Winter timing for Wednesday seminar is 2.30 pm
The past five years has witnessed an unprecedented transformation in global energy markets as assumptions about “peak oil” and ever-deepening scarcity have been washed away in a flood of new production and projects. Looked at from a North American perspective, by far the most significant component of this revolution has been the technological leap that enabled the combination of horizontal drilling, which allows for the penetration of bands of shale deep underground and hydraulic fracturing, which injects high-pressure fluid that releases gas and oil from the rock formations. As a result, U.S. liquids production rose between 2012 and 2014 by roughly a million barrels per day each year. The United States has been the most obvious beneficiary, both economically and geopolitically, of the energy revolution so far.
The decade between 2003 and 2013 saw two long oil price increases, interrupted by the collapse of late 2008 and early 2009 driven by the global financial crisis. During the first decade of this century China’s oil demand doubled to over 9 million bpd, an annual growth rate of some 8%. China, by itself, accounted for more than one-half of the total global oil demand growth during that period. At the same time, Chinese energy firms intensified their aggressive efforts to secure and develop overseas energy resources. Chinese growth on the demand side and the increasingly competitive search for what were then perceived as scarce new carbon-based energy resources were accompanied by the perception of high levels of political risk in the Middle East, be it the war and its aftermath in Iraq or the later political revolutions in the Arab world. Collectively, these developments combined to drive energy prices into triple-digit range both in 2008 and to keep them there between 2011 and 2014.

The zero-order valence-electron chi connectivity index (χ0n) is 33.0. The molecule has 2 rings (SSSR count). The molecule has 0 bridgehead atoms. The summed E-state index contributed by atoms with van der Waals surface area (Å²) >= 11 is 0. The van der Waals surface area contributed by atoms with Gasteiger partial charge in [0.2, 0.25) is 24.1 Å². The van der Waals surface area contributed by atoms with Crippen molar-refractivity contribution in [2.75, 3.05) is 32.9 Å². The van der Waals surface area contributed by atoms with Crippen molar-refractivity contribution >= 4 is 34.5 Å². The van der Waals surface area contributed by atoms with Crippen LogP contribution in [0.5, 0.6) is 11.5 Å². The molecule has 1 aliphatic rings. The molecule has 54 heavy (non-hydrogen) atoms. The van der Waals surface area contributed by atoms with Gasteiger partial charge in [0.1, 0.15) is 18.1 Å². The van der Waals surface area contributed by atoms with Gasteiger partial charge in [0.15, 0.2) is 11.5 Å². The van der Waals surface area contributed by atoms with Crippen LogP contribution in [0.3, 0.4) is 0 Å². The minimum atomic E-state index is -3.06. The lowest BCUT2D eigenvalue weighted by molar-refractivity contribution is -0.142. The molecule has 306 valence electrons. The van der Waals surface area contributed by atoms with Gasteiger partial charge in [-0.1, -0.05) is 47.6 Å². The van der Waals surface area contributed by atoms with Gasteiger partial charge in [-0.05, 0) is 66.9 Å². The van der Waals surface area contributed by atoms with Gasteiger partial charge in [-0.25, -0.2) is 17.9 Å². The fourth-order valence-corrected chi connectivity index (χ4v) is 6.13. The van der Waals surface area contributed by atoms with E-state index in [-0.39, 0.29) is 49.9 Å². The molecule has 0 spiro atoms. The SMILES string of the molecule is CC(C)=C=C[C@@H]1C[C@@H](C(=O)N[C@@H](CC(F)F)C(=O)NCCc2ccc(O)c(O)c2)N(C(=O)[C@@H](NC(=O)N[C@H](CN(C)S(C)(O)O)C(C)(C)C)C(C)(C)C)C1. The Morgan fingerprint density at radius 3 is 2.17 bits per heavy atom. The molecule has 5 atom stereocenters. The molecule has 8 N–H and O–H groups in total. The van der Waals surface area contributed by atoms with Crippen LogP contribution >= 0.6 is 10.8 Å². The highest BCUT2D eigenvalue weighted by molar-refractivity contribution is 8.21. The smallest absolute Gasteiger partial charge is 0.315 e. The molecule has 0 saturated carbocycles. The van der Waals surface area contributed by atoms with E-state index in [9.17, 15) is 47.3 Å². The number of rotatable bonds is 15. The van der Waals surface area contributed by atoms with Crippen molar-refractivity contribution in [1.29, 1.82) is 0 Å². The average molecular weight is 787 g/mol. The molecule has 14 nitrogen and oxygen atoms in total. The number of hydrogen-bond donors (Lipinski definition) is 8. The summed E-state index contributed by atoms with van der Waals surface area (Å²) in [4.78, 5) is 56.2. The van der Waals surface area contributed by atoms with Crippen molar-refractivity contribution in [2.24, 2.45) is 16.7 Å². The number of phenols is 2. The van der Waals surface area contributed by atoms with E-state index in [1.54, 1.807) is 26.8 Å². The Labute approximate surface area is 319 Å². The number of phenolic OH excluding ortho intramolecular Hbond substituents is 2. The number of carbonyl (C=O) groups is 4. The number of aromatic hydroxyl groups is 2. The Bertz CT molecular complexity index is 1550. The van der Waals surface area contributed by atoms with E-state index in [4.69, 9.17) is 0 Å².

As US production surged to 9 million barrels a day, a bedrock belief among oil forecasters was that China’s voracious appetite for fossil fuels would stoke global energy demand for decades to come. That assumption now appears increasingly shaky. The rapid deceleration in Chinese demand was a surprise, slowing energy demand growth proved to be destabilizing. The glut in the supply led to a rapid fall of Crude prices that changed China’s outward strategy.
About the Speaker
Siddharth Aryan is Associate Director for Energy & Infrastructure at USIPF. Siddharth has nearly 8 years of energy and infrastructure experience in India, Middle East, Africa and the United States. He has worked with Baker Hughes in the Oil & Gas sector as an engineer, project manager, and strategy consultant. Prior to USIPF, Siddharth worked with the U.S.-India Business Council (USIBC) where he designed, developed and executed policy advocacy programs to mitigate political risk for leading energy and infrastructure companies in India and United States. Siddharth earned his master’s in International Business from the Fletcher School, Tufts University. He graduated with a degree in engineering from Manipal Institute of Technology, Manipal University.
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